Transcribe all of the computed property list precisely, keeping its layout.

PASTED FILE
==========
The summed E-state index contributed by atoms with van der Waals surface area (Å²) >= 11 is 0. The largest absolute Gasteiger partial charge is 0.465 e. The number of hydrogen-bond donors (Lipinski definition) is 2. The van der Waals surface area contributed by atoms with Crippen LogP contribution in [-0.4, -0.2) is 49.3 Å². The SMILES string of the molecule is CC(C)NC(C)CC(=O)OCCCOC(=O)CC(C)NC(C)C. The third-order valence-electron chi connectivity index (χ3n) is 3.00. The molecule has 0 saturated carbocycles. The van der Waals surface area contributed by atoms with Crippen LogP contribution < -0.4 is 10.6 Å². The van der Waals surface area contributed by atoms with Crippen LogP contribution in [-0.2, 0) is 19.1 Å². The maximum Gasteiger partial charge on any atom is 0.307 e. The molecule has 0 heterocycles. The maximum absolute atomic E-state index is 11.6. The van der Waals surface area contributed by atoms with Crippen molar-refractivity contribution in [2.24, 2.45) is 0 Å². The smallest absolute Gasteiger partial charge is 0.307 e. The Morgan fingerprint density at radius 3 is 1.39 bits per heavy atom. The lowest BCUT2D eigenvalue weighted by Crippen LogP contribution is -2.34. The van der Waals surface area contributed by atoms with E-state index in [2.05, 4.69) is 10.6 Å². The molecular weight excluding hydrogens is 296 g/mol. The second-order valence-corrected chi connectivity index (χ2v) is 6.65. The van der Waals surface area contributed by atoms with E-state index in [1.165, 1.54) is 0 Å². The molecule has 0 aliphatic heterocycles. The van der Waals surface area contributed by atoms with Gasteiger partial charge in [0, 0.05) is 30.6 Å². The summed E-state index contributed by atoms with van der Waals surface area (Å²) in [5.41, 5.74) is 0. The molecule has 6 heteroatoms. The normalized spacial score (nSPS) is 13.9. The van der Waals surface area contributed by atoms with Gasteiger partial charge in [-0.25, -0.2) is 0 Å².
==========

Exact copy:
The summed E-state index contributed by atoms with van der Waals surface area (Å²) >= 11 is 0. The largest absolute Gasteiger partial charge is 0.465 e. The number of hydrogen-bond donors (Lipinski definition) is 2. The van der Waals surface area contributed by atoms with Crippen LogP contribution in [-0.4, -0.2) is 49.3 Å². The SMILES string of the molecule is CC(C)NC(C)CC(=O)OCCCOC(=O)CC(C)NC(C)C. The third-order valence-electron chi connectivity index (χ3n) is 3.00. The molecule has 0 saturated carbocycles. The van der Waals surface area contributed by atoms with Crippen LogP contribution < -0.4 is 10.6 Å². The van der Waals surface area contributed by atoms with Crippen LogP contribution in [-0.2, 0) is 19.1 Å². The maximum Gasteiger partial charge on any atom is 0.307 e. The molecule has 0 heterocycles. The maximum absolute atomic E-state index is 11.6. The van der Waals surface area contributed by atoms with Crippen molar-refractivity contribution in [2.24, 2.45) is 0 Å². The smallest absolute Gasteiger partial charge is 0.307 e. The Morgan fingerprint density at radius 3 is 1.39 bits per heavy atom. The lowest BCUT2D eigenvalue weighted by Crippen LogP contribution is -2.34. The van der Waals surface area contributed by atoms with E-state index in [2.05, 4.69) is 10.6 Å². The molecular weight excluding hydrogens is 296 g/mol. The second-order valence-corrected chi connectivity index (χ2v) is 6.65. The van der Waals surface area contributed by atoms with E-state index in [1.165, 1.54) is 0 Å². The molecule has 0 aliphatic heterocycles. The van der Waals surface area contributed by atoms with Gasteiger partial charge in [0, 0.05) is 30.6 Å². The summed E-state index contributed by atoms with van der Waals surface area (Å²) in [5.41, 5.74) is 0. The molecule has 6 heteroatoms. The normalized spacial score (nSPS) is 13.9. The van der Waals surface area contributed by atoms with Gasteiger partial charge in [-0.25, -0.2) is 0 Å².